A March to Remember is the 5th Hattie Davish historical mystery by Anna Loan-Wilsey, and it is wonderfully predictable. Predictable may sound a lot like boring, but the Hattie Davish mysteries are anything but that. No, predictable here refers to the fascinating history and characters each of these mysteries contains. Anna Loan-Wilsey does her research and it shows. What is especially appealing to me is the predictability of those amazing back stories of history, an education of the lesser publicized events in a story that captivates. Hattie Davish, the traveling secretary in this series, herself is a study into women’s roles that didn’t necessarily follow the norm in the 1890s. Hattie has opportunity to use her intelligence and ingenuity like few women did in that era.
In A March to Remember, Hattie travels to Washington, D.C. in March/April of 1894 with Sir Arthur Windom-Greene, her principal employer and mentor, so that Sir Arthur can do research on another of his books. Well, it is usually Hattie doing the research, or copying documents from the files of historical papers, so that her employer can peruse the information at his leisure. Hattie is at her best, ferreting out this information. The timing of their visit coincides with the arrival of Coxley’s Army, a large group of unemployed men from around the country who have marched from Ohio and other points to represent the grievances of thousands of the unemployed who face starvation for themselves and their families after the bleak economy of 1893. The plan is to speak at the Capitol, as a protest to the deplorable conditions and in support of a new roads bill that could employ a major part of those currently destitute and desperate. Of course, Hattie becomes involved. She and Sir Arthur are staying with Senator Merriweather Lewis Smith and his wife Mildred, and the senator is against the roads bill.
Hattie’s involvement with the Coxley camp begins when she witnesses a carriage accident in which a young woman, who is employed at a house of prostitution, drowns after being thrown into a pond. Her gentleman friend who was with her in the carriage flees the scene without trying to rescue the young woman and before he can be identified. Two of Coxley’s men come upon the scene and one attempts to rescue the young woman to no avail. Thus, Hattie’s first encounter with two of the men seeking a voice in the nation’s capital for their cause. With Hattie’s detective skilled mind, she uncovers missing buttons from the vest of the man who fled, and the mystery solving begins.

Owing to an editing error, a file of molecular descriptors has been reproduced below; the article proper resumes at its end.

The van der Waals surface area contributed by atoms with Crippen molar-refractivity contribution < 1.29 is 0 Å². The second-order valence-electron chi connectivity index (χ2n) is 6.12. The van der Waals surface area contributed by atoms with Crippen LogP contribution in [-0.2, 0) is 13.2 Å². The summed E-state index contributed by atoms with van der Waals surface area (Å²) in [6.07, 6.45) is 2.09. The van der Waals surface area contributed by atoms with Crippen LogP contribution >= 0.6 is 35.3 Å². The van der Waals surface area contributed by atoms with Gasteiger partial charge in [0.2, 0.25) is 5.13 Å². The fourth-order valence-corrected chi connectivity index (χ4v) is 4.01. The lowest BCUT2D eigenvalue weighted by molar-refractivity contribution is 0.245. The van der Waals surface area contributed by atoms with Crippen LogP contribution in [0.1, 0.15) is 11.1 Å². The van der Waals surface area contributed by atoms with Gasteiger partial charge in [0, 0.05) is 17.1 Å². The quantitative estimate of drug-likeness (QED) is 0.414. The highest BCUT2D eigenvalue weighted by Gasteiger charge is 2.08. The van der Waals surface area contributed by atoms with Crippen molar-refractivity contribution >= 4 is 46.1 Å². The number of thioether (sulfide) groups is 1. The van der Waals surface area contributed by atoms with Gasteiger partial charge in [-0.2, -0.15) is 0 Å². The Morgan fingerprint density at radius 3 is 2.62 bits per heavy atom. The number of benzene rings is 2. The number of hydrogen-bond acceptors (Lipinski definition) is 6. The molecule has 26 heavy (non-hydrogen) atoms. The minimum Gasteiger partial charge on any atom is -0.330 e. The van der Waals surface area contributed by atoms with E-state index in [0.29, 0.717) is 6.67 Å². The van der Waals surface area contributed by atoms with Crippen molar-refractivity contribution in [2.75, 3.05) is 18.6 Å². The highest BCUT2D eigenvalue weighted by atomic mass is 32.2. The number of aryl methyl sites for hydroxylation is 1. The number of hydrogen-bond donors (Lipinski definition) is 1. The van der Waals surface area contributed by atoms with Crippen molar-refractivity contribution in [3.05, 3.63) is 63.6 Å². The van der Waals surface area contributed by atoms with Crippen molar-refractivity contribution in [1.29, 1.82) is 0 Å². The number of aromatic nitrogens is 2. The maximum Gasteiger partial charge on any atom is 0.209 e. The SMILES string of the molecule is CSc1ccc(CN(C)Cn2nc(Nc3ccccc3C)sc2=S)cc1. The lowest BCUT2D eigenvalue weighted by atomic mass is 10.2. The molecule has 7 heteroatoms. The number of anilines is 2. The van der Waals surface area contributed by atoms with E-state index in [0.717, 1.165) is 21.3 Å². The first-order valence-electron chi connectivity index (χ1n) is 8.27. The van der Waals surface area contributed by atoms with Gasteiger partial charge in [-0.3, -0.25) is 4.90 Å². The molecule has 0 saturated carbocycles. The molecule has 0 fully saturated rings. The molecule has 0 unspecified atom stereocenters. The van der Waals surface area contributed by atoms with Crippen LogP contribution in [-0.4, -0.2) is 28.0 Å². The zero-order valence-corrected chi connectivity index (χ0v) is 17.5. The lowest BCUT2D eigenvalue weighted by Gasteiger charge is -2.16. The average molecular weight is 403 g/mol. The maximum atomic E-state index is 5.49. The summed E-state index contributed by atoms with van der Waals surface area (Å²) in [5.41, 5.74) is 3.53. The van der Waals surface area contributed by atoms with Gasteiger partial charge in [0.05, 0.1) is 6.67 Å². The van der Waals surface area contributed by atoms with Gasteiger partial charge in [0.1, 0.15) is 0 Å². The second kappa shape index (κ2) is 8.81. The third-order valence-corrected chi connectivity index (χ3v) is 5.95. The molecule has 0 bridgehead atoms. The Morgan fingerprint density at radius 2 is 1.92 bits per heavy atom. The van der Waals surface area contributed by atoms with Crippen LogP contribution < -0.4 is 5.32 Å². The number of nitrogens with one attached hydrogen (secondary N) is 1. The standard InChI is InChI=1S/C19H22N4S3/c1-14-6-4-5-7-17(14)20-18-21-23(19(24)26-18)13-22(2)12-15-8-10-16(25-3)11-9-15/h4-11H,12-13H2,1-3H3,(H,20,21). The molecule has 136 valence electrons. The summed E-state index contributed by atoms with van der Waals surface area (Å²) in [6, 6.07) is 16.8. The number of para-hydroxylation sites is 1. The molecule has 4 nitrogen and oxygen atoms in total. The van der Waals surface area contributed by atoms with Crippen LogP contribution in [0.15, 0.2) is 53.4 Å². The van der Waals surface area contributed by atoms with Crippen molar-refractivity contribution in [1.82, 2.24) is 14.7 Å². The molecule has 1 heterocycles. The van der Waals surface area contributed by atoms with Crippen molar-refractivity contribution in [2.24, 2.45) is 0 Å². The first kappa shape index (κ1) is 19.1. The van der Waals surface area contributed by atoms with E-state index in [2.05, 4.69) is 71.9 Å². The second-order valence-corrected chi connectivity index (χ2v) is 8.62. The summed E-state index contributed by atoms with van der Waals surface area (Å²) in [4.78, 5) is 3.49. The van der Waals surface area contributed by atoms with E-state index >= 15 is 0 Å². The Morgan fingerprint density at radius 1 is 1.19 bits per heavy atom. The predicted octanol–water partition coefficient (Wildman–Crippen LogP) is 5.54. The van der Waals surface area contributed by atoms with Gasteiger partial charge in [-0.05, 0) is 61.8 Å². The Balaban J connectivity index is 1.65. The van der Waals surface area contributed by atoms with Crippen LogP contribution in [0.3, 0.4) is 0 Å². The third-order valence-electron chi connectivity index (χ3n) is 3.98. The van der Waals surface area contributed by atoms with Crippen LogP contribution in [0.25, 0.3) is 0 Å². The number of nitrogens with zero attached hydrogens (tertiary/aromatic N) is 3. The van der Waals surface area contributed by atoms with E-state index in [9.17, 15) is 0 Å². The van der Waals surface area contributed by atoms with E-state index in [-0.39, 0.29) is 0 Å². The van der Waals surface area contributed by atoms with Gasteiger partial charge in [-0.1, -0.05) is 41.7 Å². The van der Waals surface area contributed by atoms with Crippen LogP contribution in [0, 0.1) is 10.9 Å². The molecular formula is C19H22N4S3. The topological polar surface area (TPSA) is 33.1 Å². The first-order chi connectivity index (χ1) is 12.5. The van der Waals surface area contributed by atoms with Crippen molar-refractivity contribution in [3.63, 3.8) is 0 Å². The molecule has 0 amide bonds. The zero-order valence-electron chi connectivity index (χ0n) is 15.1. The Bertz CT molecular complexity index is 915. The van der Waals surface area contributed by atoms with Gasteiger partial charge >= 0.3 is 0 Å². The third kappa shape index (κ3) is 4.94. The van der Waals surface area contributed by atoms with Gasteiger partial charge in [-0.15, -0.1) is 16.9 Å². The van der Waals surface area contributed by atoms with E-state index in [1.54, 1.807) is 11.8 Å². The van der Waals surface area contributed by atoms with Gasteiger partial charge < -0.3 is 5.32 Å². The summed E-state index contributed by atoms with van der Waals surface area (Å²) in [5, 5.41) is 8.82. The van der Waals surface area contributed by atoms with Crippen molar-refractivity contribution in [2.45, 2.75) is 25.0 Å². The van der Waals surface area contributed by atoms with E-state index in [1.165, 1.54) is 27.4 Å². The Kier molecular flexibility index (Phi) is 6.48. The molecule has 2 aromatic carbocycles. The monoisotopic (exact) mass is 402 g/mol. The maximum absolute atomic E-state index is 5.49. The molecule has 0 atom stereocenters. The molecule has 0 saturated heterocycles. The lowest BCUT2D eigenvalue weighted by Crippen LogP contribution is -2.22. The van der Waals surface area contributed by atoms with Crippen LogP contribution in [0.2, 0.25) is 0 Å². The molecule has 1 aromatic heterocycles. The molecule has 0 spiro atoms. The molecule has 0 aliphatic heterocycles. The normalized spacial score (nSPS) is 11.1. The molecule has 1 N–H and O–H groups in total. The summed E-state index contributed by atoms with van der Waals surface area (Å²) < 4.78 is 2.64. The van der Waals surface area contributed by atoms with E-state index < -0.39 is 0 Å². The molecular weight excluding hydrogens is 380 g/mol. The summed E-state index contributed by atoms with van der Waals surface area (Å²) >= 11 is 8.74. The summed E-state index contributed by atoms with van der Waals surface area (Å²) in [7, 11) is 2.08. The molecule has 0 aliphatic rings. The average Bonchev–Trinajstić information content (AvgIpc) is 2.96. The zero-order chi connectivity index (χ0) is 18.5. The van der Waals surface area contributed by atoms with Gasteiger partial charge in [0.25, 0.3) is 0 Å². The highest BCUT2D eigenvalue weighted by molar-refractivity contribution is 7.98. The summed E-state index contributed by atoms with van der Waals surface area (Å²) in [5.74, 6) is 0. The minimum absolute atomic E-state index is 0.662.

Dr. Walter Grice, who is in love with Hattie and she him, also arrives in Washington to visit his sister, another senator’s wife, and to spend time with Hattie. There is much for Hattie to see and do with and without Walter, as she meets President Cleveland’s wife, goes to a senate meeting, and explores the darker side of the city’s offerings. Curiosity is a large part of Hattie’s character, and it is little surprise that she had actually seen the accident victim a day before at a house near Union Station, where she was to meet Walter.
Politics is never simple and always at the forefront of what goes on in Washington City. Hattie discovers connections between Coxley’s men, senators, prostitutes, and the society of the senators’ wives. The day of the May Day march by Coxley’s Army brings large media coverage (L. Frank Baum covered it and it figures into his book The Wonderful Wizard of Oz—something I discovered in further reading about the event), as it is the first march on Washington, but it also brings fierce resistance from the government and law enforcement. The attempt by Coxley to speak on the Capitol grounds is thwarted by police, who arrest Coxley for trespassing on the grass and who also wield an unrestrained show of force. There is another unexplained death, a murder of one of Coxley’s men, when the smoke clears and another puzzling piece for Hattie to try to solve. Who is behind all the mysterious deaths and events? Signs point to those in the high levels of government and to those from the Coxley camp. It is a quagmire of confusion that only our resourceful Hattie will be able to discern.
Anna Loan-Wisley has such talent for presenting actual historical events surrounded by mystery and story that envelop the reader in a learning experience without realizing how very much you do learn. Her descriptions of the Washington, D.C. in 1894 are exceptional, even the fascinating ride on the elevator of the Washington Monument. The White House is also part of the setting that is so thrilling to picture at that point in time. The characters are so well drawn out that you become invested in the minor as well as the major players. The author’s words give life to the people and the place, so that the reader easily become ensconced into the world at hand.
Learning that this book might be the last in the Hattie Davish series is quite a blow. Anna Loan-Wilsey has such a gift for writing historical mystery that is seems a mistake must have been made. My hope is that events occur to make the continuation of this series possible. Of course, I look forward to any future books from Anna.
I was given a copy of A March to Remember by the author, but it in no way influenced my opinion.